Skip navigation
× You have 2 more free articles available this month. Subscribe today.

Nebraska County Attorney’s Conviction Reversed for Theft from Pretrial Diversion Program

Nebraska County Attorney’s Conviction Reversed for Theft from Pretrial Diversion Program

by David M. Reutter

The Nebraska Supreme Court has reversed the theft conviction of a county prosecutor who stole funds from a pretrial diversion program he created.

When John Blake Edwards took office as the county attorney for Keith County in January 2007, he started a pretrial diversion program that allowed for dismissal of charges once a defendant had completed program requirements such as “community service or alcohol education.”

The Board of County Commissioners approved the program, but required that it be self-funded. Fees and costs paid by offenders participating in the program were deposited into an account with Edwards as the only authorized signer. Between March 7, 2007 and August 13, 2008, he spent $7,257.11 from the account.

In April 2008, a county commissioner filed a complaint with the Attorney General’s office alleging misuse of public funds in connection with the pretrial diversion program. No action was taken by the Attorney General, and the county board later adopted a revised diversion program that required fees and costs to be deposited with the county commissioners. It did not address the funds in the previous program.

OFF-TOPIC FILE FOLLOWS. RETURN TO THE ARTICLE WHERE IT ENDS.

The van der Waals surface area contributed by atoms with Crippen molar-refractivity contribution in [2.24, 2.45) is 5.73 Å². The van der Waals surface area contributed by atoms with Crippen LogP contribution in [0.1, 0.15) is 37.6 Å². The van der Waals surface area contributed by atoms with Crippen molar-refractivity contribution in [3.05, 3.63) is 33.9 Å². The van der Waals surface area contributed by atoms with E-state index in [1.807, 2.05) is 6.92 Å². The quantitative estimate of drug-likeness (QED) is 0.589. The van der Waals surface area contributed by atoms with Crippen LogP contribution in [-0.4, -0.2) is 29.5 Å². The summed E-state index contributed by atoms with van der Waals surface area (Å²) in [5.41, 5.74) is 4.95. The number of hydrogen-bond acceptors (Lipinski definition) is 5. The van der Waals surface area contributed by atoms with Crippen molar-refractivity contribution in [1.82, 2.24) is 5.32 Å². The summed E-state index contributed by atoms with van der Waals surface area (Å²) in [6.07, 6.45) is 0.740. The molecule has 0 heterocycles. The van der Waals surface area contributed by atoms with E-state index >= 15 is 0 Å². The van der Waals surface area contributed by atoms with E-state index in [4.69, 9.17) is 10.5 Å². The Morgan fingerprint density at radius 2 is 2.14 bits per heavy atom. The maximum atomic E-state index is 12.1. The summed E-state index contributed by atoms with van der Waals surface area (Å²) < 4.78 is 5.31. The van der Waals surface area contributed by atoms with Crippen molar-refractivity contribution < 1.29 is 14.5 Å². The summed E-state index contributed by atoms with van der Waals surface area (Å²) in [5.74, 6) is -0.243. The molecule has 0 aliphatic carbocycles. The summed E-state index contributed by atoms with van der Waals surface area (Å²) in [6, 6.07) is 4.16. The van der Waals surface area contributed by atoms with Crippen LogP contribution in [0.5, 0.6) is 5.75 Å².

On January 20, 2009, Edwards wrote a $3,681.09 check from the previous diversion program’s account to the local trap team for junior and senior high school trapshooters. Edwards was affiliated with the trap team, and that same day the team issued him a check for $981.03 that indicated it was for “knives, shells 09 season reimb.” A state audit found that Edwards was paid $7,257.11 in excess of his salary and had made $18,989.04 worth of payments not authorized by the county board from the previous diversion program’s account.

He was charged on September 19, 2011 with multiple counts of theft, income tax evasion and filing a false income tax return. The income tax-related charges were dismissed, and at trial in August 2012 the jury found him not guilty of two theft charges related to $2,850 in checks written to his wife for work with the diversion program, but guilty of theft for the check to the trap team. He was sentenced to 90 days in jail, 1,200 hours of community service, nine months on house arrest, almost $3,700 in restitution and three years of probation. Edwards’ law license was suspended in September 2012.

On appeal, the Supreme Court of Nebraska held on August 2, 2013 that an improper jury instruction had implicated both the presumption of innocence and the state’s burden to prove guilt beyond a reasonable doubt. Accordingly, due to plain error regarding the jury instruction, Edwards’ conviction was reversed and the case remanded for a new trial. See: State v. Edwards, 286 Neb. 404, 837 N.W.2d 81 (Neb. 2013).

Following remand, Edwards entered into a plea agreement and was sentenced in February 2014 to thirty days in jail and a $500 fine.

Additional sources:,, North Platte Bulletin,


As a digital subscriber to Prison Legal News, you can access full text and downloads for this and other premium content.

Subscribe today

Already a subscriber? Login

Related legal case

State v. Edwards